RGS-IBG Annual International Conference 2019

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401 Creative Economies in Africa: new research and policy perspectives (3): Creative work, mobilities and education in the development of Africa's creative industries
Convenor(s) Roberta Comunian (King's College London, UK)
Brian Hracs (University of Southampton, UK)
Chair(s) Ayeta Anne Wangusa (University of Leicester, UK)
Timetable Friday 30 August 2019, Session 4 (16:50 - 18:30)
Room Sherfield/SALC Building, Read Lecture Theatre
Session abstract In recent years there has been a growing interest in the role that cultural and creative industries (CCIs) play in the Global South- in terms of their economic contribution and connections to social change and cultural engagement (UNESCO, 2013). To contribute to this field and to support related policy agendas, these three special sessions aim to bring together international researchers and policy makers engaged with understanding or developing creative economies in Africa. They engage with the following research questions: what role can CCIs play in the development of African countries? What challenges and opportunities emerge with the development of CCIs in Africa? What role can policy (national and international) play in this context? The three sessions will also feature a discussant to enable critical reflection on current research and policy initiatives. To explore these questions in greater detail, the sessions are organised around three themes:

1) The role of co-working and business development in the creative economy in Africa
2) Geographies of creativity in Africa: urban, rural and beyond
3) Creative work, mobilities and education in the development of Africa's creative industries

The special session builds on the work of an AHRC funded research network http://www.creative-economy-africa.org.uk . The sessions aim to contribute to a better understanding of the creative economies in African countries and to explore strategies to encourage and enable sustainable context-specific cultural, social and economic development. The papers and authors will be invited to share findings via the project blog and website or contribute to an edited book and policy report.
Linked Sessions Creative Economies in Africa: new research and policy perspectives (1): The role of co-working and business development in the creative economy in Africa
Creative Economies in Africa: new research and policy perspectives (2): Geographies of creativity in Africa: urban, rural and beyond
Contact the conference organisers to request a change to session or paper details: ac2019@rgs.org
Do the South African Creative Industries offer viable opportunities for youth employment? Evidence from the Labour Market Dynamics Survey
Jen Snowball (Rhodes University, South Africa)
Serge Hadisi (Political Economy Southern Africa, South Africa)
Statistics South Africa’s (StatsSA) Quarterly Labour Force Survey (2018) showed that unemployment rate amongst young people (15 – 34 years old) has reached 39.3%. The creative economy in South Africa provides nearly a million jobs and can grow faster than the rest of the economy (Hadisi and Snowball, 2018). However, international research has found that, while the cultural and creative industries (CCIs) have the potential to provide entry into the labour market for young people, the kinds of jobs created may be informal, or short-term contract work, characterised by long and erratic working hours, periods of no, or low, pay, lack of job security, and higher stress. Such working conditions may not be attractive, especially to women, who often carry family care responsibilities. Others argue that the CCIs can lead the way in providing flexible working conditions for the “precariat” – a group of highly educated professionals who work at skilled jobs on a contract, freelance basis.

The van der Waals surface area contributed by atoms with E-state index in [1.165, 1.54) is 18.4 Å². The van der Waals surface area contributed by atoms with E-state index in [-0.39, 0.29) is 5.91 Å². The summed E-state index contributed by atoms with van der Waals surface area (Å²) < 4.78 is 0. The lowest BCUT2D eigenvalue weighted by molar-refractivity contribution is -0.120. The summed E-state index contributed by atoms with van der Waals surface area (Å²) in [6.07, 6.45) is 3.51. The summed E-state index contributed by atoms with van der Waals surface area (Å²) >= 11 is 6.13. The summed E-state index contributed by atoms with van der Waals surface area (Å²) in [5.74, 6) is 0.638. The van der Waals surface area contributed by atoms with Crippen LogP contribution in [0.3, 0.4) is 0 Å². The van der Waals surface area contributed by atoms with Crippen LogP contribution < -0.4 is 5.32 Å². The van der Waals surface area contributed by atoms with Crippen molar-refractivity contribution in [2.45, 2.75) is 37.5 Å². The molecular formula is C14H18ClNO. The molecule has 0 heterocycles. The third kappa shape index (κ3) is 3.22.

The present study analyses the StatsSA Labour Market Dynamics Survey (LMDS), using the UNESCO Framework for Cultural Statistics (2009) to identify cultural occupations. The LMDS sample is representative at national and provincial levels with approximately 132 000 observations per year. Results showed that the CCIs in South Africa provide employment for nearly 7% of the working population, about 35% of whom are youth. While not yet representative of the population demographics, the majority of those in cultural occupations are black African (73.2%). Youth who work in the cultural sector are, however, more likely to be employed informally than young people in non-cultural jobs, and a far lower percentage of female cultural workers fall into the youth category (29.2%) than male cultural workers (38.4%). Some cultural domains provide more employment for young people (43% of youth in cultural occupations are found in the “Visual arts and crafts” sector), and provincial location quotients are used to show that there are also interesting locational aspects to youth employment in the CCIs. The findings suggest that the CCIs in South Africa have a significant role to play in providing jobs for young people, even in more rural areas, but that there are some challenges, such as the under-representation of young women, and the high levels of informality. Implications of the findings for policy are discussed.